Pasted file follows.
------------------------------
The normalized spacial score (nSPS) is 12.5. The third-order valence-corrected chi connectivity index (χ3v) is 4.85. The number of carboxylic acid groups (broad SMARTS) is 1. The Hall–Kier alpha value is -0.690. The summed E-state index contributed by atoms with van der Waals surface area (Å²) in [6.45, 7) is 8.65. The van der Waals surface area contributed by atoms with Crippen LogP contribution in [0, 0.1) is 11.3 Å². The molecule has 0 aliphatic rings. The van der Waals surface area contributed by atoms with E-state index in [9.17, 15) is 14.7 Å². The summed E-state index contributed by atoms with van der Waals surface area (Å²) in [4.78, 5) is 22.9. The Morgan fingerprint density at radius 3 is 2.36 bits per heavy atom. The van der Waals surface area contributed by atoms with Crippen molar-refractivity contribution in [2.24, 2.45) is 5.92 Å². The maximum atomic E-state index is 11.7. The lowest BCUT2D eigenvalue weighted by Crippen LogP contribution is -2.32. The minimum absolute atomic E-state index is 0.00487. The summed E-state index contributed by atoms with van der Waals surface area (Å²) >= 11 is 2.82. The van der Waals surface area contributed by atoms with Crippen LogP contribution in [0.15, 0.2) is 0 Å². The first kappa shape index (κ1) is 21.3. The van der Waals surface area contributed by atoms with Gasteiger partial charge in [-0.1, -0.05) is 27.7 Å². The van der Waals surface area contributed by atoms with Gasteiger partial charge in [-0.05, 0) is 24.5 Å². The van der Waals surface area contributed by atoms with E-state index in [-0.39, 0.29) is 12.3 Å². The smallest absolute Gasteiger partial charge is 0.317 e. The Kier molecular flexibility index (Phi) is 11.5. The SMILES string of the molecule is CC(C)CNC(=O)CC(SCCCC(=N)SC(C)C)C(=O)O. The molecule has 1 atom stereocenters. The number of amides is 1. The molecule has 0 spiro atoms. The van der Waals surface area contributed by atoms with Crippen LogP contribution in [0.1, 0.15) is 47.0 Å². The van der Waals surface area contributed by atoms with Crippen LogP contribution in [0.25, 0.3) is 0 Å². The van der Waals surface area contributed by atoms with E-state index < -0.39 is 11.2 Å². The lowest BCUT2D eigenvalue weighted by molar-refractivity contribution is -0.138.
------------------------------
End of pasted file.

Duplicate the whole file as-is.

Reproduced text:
The normalized spacial score (nSPS) is 12.5. The third-order valence-corrected chi connectivity index (χ3v) is 4.85. The number of carboxylic acid groups (broad SMARTS) is 1. The Hall–Kier alpha value is -0.690. The summed E-state index contributed by atoms with van der Waals surface area (Å²) in [6.45, 7) is 8.65. The van der Waals surface area contributed by atoms with Crippen LogP contribution in [0, 0.1) is 11.3 Å². The molecule has 0 aliphatic rings. The van der Waals surface area contributed by atoms with E-state index in [9.17, 15) is 14.7 Å². The summed E-state index contributed by atoms with van der Waals surface area (Å²) in [4.78, 5) is 22.9. The Morgan fingerprint density at radius 3 is 2.36 bits per heavy atom. The van der Waals surface area contributed by atoms with Crippen molar-refractivity contribution in [2.24, 2.45) is 5.92 Å². The maximum atomic E-state index is 11.7. The lowest BCUT2D eigenvalue weighted by Crippen LogP contribution is -2.32. The minimum absolute atomic E-state index is 0.00487. The summed E-state index contributed by atoms with van der Waals surface area (Å²) >= 11 is 2.82. The van der Waals surface area contributed by atoms with Crippen LogP contribution in [0.15, 0.2) is 0 Å². The first kappa shape index (κ1) is 21.3. The van der Waals surface area contributed by atoms with Gasteiger partial charge in [-0.1, -0.05) is 27.7 Å². The van der Waals surface area contributed by atoms with Gasteiger partial charge in [-0.05, 0) is 24.5 Å². The van der Waals surface area contributed by atoms with E-state index in [-0.39, 0.29) is 12.3 Å². The smallest absolute Gasteiger partial charge is 0.317 e. The Kier molecular flexibility index (Phi) is 11.5. The SMILES string of the molecule is CC(C)CNC(=O)CC(SCCCC(=N)SC(C)C)C(=O)O. The molecule has 1 atom stereocenters. The number of amides is 1. The molecule has 0 spiro atoms. The van der Waals surface area contributed by atoms with Crippen LogP contribution in [0.1, 0.15) is 47.0 Å². The van der Waals surface area contributed by atoms with Crippen LogP contribution in [0.25, 0.3) is 0 Å². The van der Waals surface area contributed by atoms with E-state index < -0.39 is 11.2 Å². The lowest BCUT2D eigenvalue weighted by molar-refractivity contribution is -0.138.